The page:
The American auto industry has suffered a severe drought in terms of sales and production over a period of time. In particular, several reasons have contributed to the program. The Detroit auto sale economy is one of the hardest hit. First, it is worth noting that the emergence of Asian giant manufacturers of automobile such as Japan, Korea and China has affected America’s auto industry (Eisinger 84). These nations have aggressive marketing strategies that help them venture into foreign markets, including the local market in the United States (Boyle 111). In addition, the competition America faces from European auto industries is enormous and contributes to the problems facing the local industry.
In the recent past, America suffered from an economic crisis due to credit crunch and one of the most affected industries was the auto manufacturing sector due to a reduced rate of purchases among the public and increasing cost of doing business (Okrent 12). Nevertheless, there are opportunities to revive the industry and regain its position in the globe. In this paper, an in-depth but brief description of the strategy that could be used to revive the industry has been described, paying attention to Detroit and using a hypothetical company.
Culture and background of the company
The company chosen in this case is the Sparrow Automobiles Inc., of Detroit, Michigan. It is located just outside the city, a few kilometers from the industrial park. The company was started in 1972 as a maker and repairer of motorbikes and other smaller engine-driven machines, but eventually ventured into the automobile industry. It has been producing a wide range of products, including trucks, motorbikes, personal and public services vehicles, motorboats and other equipment.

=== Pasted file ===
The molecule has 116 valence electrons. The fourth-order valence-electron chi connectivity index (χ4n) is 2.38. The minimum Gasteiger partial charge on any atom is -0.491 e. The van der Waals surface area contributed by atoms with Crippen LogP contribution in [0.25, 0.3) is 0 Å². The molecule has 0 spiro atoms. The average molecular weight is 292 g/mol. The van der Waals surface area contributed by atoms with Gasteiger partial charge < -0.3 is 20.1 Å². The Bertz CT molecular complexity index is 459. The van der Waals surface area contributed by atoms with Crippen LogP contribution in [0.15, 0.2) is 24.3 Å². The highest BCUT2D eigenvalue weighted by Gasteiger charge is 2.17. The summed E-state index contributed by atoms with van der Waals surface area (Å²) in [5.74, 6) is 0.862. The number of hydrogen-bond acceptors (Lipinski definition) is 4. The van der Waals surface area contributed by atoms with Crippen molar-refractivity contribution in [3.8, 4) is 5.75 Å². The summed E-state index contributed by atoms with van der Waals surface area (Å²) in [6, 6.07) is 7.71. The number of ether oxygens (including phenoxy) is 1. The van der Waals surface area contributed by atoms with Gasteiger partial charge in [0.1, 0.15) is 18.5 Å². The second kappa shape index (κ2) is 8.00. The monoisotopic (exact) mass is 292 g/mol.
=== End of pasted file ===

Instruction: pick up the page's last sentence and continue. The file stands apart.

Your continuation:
The company has a wide distribution network covering the whole of North America and extending to Brazil, Argentina, Chile and the Caribbean. In addition, it has a subsidiary in Netherlands, which makes products for the European and Middle East Market. Nevertheless, it has been difficult to penetrate the emerging markets of East Asia and Africa as well as Australia.
The corporate culture has been marked by quick adoption of new technologies and innovations, developing technologies within its industrial park and focusing on the customer and the human resource.
To revive the ailing economy, the main idea is to look beyond the traditional sales outlets while also develop stronger strategies to consolidate the previously controlled markets (Ingrassia and White 41). In this case, it is suggested that the company focus on the emerging markets by studying their needs and developing products that are customized to meet the individual need of each nation in the emerging market.
In this case, the nations of Brazil, India, China, Turkey, UAE, Saudi Arabia, Nigeria, South Africa and Egypt should be considered. To compete with the Japanese, South Korean and Chinese industries in these markets, it is important to establish regional manufacturing subsidiaries in Turkey, South Africa and India. The aim is to ensure that the company studies each target market and its needs and develop products that effectively meet the local demand.
To achieve the above aims, the company will be required to develop a strong approach towards the human resources and technological development. In this case, financial resources will be harnessed towards training and empowering young employees drawn from each of the target markets in order to understand the local needs and develop customized products.
The Detroit auto industry can be revived by ensuring that the players in the industry focus on international markets in order to cope with the stiff competition from Asian giants. It is recommended that the company study each market and venture into it by offering customized products that meet local demands. In this way, it is possible to achieve growth and return the profits for developing the Detroit auto industry.
Boyle, Kevin. “The ruins of Detroit: Exploring the urban crisis in the motor city.”The Michigan Historical Review 3.2 (2001): 109-127. Print
Eisinger, Peter. “Reimagining Detroit.” City & Community 2.2 (2013): 85-99. Print.
Ingrassia, Paul, and Joseph White. Comeback: The Fall & Rise of the American Automobile Industry. New York: Simon and Schuster, 2013. Print
Okrent, Daniel. Detroit: The Death—and Possible Life—of a Great City. New York: Time, 2009. Print.